I took a plane from Chennai, India armed with two carry-on suitcases and a VISA that confirmed my attendance to Claremont McKenna College. I landed in a country where the culture was foreign, interactions were different, and accents were alien.
I was fortunate to have my parents to ease my transition but that safety net was lost on day two of orientation, when they headed back to India. Orientation week was a blur of new faces, activities, and discussions where I had little time to breathe. But, as soon as it ended, I was lost.
In other words, I was homesick.
“Homesickness is not merely missing a house; rather, it encapsulates a wide variety of emotions, feelings, and warmth that one associates with a place,” says clinical psychologist Josh Kaplow [and make his name a link to the article]
I agree. I missed the humidity, sounds of traffic, my native language, my extended family, and the warmth of people that I grew up with. As an incoming international freshman, this was heightened. I experienced anxiety, difficulty with communication, and even a loss in appetite – all common symptoms of homesickness.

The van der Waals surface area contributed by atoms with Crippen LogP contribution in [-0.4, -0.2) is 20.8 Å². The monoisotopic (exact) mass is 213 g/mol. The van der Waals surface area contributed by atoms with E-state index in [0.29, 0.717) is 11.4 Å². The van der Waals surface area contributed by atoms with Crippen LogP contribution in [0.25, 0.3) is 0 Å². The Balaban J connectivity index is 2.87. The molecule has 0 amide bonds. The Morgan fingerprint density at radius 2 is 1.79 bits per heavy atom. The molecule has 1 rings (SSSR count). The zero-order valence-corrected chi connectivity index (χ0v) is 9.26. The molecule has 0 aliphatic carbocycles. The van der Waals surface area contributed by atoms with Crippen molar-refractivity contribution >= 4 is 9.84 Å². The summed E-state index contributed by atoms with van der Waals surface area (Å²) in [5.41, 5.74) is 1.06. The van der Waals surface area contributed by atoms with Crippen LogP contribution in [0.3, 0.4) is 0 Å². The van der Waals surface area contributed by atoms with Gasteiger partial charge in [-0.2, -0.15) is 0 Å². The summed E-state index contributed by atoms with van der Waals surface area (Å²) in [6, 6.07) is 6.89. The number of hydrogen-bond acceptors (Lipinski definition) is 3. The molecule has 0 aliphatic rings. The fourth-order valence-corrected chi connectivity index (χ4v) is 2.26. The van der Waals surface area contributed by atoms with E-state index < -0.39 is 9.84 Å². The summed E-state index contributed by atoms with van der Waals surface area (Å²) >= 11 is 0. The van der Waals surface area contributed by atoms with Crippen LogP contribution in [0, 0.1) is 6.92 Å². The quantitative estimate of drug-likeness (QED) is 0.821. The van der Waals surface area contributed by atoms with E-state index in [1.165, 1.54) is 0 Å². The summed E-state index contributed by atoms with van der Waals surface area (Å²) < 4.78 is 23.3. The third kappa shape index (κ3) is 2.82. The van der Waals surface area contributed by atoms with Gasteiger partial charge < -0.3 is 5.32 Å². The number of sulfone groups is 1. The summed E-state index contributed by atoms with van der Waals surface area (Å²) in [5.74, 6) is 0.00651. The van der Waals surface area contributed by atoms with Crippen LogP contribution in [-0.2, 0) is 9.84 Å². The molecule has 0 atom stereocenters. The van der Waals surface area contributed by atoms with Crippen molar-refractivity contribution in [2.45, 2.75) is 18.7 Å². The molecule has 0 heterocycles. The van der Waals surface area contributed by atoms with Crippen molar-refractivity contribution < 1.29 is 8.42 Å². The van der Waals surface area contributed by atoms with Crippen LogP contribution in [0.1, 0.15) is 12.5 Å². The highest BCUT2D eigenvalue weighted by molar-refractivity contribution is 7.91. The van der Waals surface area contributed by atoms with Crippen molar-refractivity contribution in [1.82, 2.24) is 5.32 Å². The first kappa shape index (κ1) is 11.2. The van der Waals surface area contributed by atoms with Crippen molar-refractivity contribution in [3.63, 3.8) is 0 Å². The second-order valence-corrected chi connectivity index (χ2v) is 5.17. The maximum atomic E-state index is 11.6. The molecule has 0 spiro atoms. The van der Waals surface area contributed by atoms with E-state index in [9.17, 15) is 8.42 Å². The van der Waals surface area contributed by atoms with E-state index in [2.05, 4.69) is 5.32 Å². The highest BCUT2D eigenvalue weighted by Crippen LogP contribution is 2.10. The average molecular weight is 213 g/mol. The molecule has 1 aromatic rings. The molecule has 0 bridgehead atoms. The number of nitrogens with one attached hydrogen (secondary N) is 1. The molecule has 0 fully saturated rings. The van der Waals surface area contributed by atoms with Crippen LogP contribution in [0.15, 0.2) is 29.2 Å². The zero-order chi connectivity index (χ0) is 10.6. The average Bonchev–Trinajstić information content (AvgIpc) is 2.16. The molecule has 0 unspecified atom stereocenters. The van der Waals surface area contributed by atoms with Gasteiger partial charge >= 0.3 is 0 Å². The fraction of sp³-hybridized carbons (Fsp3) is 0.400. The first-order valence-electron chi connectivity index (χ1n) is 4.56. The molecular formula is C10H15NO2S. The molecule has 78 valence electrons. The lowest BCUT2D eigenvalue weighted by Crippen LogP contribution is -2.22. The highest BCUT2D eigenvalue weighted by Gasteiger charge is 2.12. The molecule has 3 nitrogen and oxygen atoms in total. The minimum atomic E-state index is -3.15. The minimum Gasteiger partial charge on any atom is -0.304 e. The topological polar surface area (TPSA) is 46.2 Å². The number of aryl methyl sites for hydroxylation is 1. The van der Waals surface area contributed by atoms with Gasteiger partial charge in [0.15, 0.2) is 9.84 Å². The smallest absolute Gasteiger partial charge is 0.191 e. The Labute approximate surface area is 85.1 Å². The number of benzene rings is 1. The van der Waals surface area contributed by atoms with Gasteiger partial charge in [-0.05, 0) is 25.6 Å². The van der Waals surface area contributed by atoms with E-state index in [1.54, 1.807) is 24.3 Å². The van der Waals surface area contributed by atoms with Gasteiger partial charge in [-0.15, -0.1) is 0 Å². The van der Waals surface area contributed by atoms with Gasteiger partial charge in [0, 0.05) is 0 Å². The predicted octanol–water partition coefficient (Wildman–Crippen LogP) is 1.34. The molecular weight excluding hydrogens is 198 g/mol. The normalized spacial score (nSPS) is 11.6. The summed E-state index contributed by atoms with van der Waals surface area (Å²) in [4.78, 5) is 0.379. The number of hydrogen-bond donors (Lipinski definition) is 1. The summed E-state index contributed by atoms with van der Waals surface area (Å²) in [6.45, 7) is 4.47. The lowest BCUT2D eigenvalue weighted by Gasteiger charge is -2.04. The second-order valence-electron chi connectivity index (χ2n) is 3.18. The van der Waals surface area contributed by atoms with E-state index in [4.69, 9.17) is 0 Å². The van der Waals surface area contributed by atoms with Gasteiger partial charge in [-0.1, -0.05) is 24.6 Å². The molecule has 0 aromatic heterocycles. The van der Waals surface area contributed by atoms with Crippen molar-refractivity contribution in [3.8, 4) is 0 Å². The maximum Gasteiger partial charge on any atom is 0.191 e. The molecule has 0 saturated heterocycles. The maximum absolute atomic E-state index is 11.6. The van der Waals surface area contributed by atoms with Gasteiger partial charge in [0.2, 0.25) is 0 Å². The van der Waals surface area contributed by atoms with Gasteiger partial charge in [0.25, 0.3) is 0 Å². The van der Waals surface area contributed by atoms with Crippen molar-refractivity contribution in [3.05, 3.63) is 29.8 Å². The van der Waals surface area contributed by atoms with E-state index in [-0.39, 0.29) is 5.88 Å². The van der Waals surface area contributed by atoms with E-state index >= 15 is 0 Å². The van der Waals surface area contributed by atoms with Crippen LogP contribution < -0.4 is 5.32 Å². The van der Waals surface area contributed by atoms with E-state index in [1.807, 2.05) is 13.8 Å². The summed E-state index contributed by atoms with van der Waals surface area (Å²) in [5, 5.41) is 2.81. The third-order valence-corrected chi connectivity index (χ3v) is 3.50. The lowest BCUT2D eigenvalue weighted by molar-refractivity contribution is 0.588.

As a sophomore, I no longer experience homesickness. I do miss my parents; however, I am lucky to have found my own niche at CMC . For those who continue to struggle with homesickness, here are a few helpful tips that helped me get through it:
- It is important to call your parents but not too often. It’s always good to touch base with them but you need to establish your independence, too
- Don’ot be afraid of seeking help.Talk to a counselor or a friend if you are unable to cope or are experiencing any kind of physical or psychological difficulties
- Try to get involved on campus. This will allow you to immerse yourself into the campus culture while also getting to meet new people
- Put yourself out there, talk to people, and always try to maintain a positive attitude.
There is no easy fix to homesickness. A tendency to miss home is natural feeling. But, by being patient, positive, and being willing to seek help, you might find yourself slowly adapting to a new environment.
It’s hard to completely replace a home, but it’s not impossible to find your space in a new city, country, college, or continent.